- A new long-term study points to lasting social relationships between chimpanzees and gorillas in the wild.
- The study showed that individuals from both species actively seek out each other in a variety of contexts.
- The benefits of these interactions go beyond protection from predators, and include learning social skills and finding fruiting trees.
- But these social interactions also provide the potential for transmission of deadly diseases like Ebola, which pose as big a threat to the long-term survival of gorillas and chimps as hunting and habitat destruction.
Gorillas and chimpanzees living in a remote part of the Congo Basin hang out together and some, like humans, even establish “relationships with benefits,” a new study reveals.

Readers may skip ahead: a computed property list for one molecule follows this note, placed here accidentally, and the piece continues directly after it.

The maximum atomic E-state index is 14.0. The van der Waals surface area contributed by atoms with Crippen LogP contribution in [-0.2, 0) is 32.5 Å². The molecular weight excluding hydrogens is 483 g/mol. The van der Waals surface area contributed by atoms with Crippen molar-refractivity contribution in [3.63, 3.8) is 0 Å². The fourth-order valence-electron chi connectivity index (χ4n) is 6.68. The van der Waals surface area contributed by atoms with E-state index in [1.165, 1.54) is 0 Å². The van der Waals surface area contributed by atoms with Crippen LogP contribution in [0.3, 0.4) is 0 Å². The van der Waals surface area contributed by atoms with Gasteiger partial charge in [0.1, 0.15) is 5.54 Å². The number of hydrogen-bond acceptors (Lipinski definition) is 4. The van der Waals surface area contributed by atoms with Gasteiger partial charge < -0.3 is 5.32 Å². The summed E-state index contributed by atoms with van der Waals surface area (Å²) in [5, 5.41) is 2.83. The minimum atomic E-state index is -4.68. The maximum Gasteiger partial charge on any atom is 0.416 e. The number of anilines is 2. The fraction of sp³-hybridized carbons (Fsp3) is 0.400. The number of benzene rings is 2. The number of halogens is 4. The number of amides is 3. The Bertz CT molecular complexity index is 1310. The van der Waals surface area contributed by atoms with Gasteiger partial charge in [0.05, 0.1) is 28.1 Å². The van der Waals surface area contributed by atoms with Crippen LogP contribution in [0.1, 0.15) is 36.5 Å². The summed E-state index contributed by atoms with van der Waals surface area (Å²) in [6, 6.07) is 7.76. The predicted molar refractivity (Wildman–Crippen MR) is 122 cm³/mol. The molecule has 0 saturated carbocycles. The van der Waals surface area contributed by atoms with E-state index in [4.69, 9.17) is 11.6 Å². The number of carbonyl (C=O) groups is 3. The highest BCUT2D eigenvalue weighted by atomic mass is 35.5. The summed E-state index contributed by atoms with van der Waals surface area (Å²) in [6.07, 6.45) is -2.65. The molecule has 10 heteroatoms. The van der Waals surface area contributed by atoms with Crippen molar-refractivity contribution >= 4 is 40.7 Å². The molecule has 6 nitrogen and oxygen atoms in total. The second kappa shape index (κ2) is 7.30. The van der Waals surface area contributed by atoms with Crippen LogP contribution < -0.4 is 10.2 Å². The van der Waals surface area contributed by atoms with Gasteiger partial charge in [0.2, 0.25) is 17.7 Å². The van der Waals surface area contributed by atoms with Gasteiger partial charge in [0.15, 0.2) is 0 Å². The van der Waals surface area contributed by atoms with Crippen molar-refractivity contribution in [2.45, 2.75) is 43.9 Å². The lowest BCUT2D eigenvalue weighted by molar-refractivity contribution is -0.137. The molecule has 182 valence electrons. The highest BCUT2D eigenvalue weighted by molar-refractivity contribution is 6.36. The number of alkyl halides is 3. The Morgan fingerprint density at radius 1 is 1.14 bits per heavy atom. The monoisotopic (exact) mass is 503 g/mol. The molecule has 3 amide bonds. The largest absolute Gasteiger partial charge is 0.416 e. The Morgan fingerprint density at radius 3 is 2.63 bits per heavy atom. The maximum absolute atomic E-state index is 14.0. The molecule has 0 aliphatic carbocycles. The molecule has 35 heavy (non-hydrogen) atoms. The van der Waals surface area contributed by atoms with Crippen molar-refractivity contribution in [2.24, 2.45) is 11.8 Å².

Observations of eastern chimpanzees (Pan troglodytes schweinfurthii) and western lowland gorillas (Gorilla gorilla gorilla) in the Republic of Congo’s Nouabalé-Ndoki National Park carried out between 1999 and 2020 reveals that some of these benefits include something akin to friendship.
“On several occasions at food sources, we observed young gorillas and chimpanzees seeking out particular partners to engage in bouts of play which may afford unique developmental opportunities to extend their social, physical, and cognitive competencies,” says the study published in the journal iScience.
In one striking example, the team observed young chimpanzees beating their chests — a behavior that only gorillas have previously been recorded doing.
“While these chimpanzees could have spontaneously innovated chest-beating, they also regularly have the opportunity to observe gorillas exhibiting this behavior,” David Morgan, a research fellow at Chicago’s Lincoln Park Zoo and co-author of the study, told Mongabay.